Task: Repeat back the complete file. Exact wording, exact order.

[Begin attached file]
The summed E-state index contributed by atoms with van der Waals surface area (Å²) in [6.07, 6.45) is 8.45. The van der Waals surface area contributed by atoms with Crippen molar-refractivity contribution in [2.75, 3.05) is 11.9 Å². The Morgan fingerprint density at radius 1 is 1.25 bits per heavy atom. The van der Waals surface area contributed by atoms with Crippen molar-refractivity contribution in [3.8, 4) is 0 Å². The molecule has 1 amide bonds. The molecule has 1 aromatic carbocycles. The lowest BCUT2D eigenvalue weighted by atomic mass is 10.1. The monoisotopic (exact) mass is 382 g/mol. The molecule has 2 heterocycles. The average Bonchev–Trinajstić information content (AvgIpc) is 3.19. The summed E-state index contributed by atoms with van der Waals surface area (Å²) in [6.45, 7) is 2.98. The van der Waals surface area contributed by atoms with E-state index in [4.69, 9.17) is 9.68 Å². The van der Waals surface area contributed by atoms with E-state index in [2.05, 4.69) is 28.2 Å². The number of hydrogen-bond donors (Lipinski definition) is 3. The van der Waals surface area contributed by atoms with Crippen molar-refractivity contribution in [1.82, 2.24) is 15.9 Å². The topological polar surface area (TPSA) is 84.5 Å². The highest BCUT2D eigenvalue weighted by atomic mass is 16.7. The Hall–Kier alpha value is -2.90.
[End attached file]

The summed E-state index contributed by atoms with van der Waals surface area (Å²) in [6.07, 6.45) is 8.45. The van der Waals surface area contributed by atoms with Crippen molar-refractivity contribution in [2.75, 3.05) is 11.9 Å². The Morgan fingerprint density at radius 1 is 1.25 bits per heavy atom. The van der Waals surface area contributed by atoms with Crippen molar-refractivity contribution in [3.8, 4) is 0 Å². The molecule has 1 amide bonds. The molecule has 1 aromatic carbocycles. The lowest BCUT2D eigenvalue weighted by atomic mass is 10.1. The monoisotopic (exact) mass is 382 g/mol. The molecule has 2 heterocycles. The average Bonchev–Trinajstić information content (AvgIpc) is 3.19. The summed E-state index contributed by atoms with van der Waals surface area (Å²) in [6.45, 7) is 2.98. The van der Waals surface area contributed by atoms with E-state index in [4.69, 9.17) is 9.68 Å². The van der Waals surface area contributed by atoms with E-state index in [2.05, 4.69) is 28.2 Å². The number of hydrogen-bond donors (Lipinski definition) is 3. The van der Waals surface area contributed by atoms with Crippen molar-refractivity contribution in [1.82, 2.24) is 15.9 Å². The topological polar surface area (TPSA) is 84.5 Å². The highest BCUT2D eigenvalue weighted by atomic mass is 16.7. The Hall–Kier alpha value is -2.90.